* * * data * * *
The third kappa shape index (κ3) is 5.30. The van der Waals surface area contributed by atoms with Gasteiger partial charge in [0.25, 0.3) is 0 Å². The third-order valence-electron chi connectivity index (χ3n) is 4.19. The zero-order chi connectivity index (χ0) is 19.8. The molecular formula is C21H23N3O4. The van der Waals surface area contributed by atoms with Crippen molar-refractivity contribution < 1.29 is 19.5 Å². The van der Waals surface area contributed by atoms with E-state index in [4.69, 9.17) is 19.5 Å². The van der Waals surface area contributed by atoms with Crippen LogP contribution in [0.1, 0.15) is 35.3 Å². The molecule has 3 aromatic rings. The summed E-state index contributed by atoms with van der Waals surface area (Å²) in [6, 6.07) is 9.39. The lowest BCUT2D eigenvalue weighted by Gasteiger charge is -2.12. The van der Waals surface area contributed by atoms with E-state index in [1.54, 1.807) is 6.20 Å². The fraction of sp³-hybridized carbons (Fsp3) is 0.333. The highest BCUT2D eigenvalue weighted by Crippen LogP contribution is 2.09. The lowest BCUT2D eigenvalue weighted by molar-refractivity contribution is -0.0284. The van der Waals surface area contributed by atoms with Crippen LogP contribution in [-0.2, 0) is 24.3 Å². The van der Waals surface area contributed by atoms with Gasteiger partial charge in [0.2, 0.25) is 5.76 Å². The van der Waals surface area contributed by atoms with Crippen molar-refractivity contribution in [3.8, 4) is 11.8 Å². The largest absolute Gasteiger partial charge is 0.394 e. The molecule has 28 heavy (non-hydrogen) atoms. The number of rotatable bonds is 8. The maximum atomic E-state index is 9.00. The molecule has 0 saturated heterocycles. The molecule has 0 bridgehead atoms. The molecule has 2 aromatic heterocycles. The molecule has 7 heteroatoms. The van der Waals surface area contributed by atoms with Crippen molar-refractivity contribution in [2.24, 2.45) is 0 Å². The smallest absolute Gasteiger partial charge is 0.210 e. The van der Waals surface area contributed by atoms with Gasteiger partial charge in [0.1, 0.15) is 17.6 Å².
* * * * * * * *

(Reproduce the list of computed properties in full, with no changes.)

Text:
The third kappa shape index (κ3) is 5.30. The van der Waals surface area contributed by atoms with Gasteiger partial charge in [0.25, 0.3) is 0 Å². The third-order valence-electron chi connectivity index (χ3n) is 4.19. The zero-order chi connectivity index (χ0) is 19.8. The molecular formula is C21H23N3O4. The van der Waals surface area contributed by atoms with Crippen molar-refractivity contribution < 1.29 is 19.5 Å². The van der Waals surface area contributed by atoms with E-state index in [4.69, 9.17) is 19.5 Å². The van der Waals surface area contributed by atoms with Crippen LogP contribution in [0.1, 0.15) is 35.3 Å². The molecule has 3 aromatic rings. The summed E-state index contributed by atoms with van der Waals surface area (Å²) in [6, 6.07) is 9.39. The lowest BCUT2D eigenvalue weighted by Gasteiger charge is -2.12. The van der Waals surface area contributed by atoms with E-state index in [1.54, 1.807) is 6.20 Å². The fraction of sp³-hybridized carbons (Fsp3) is 0.333. The highest BCUT2D eigenvalue weighted by Crippen LogP contribution is 2.09. The lowest BCUT2D eigenvalue weighted by molar-refractivity contribution is -0.0284. The van der Waals surface area contributed by atoms with Crippen LogP contribution in [-0.2, 0) is 24.3 Å². The van der Waals surface area contributed by atoms with Gasteiger partial charge in [0.2, 0.25) is 5.76 Å². The van der Waals surface area contributed by atoms with Crippen molar-refractivity contribution in [3.8, 4) is 11.8 Å². The largest absolute Gasteiger partial charge is 0.394 e. The molecule has 28 heavy (non-hydrogen) atoms. The number of rotatable bonds is 8. The maximum atomic E-state index is 9.00. The molecule has 0 saturated heterocycles. The molecule has 0 bridgehead atoms. The molecule has 2 aromatic heterocycles. The molecule has 7 heteroatoms. The van der Waals surface area contributed by atoms with Crippen molar-refractivity contribution in [2.24, 2.45) is 0 Å². The smallest absolute Gasteiger partial charge is 0.210 e. The van der Waals surface area contributed by atoms with Gasteiger partial charge in [0.1, 0.15) is 17.6 Å².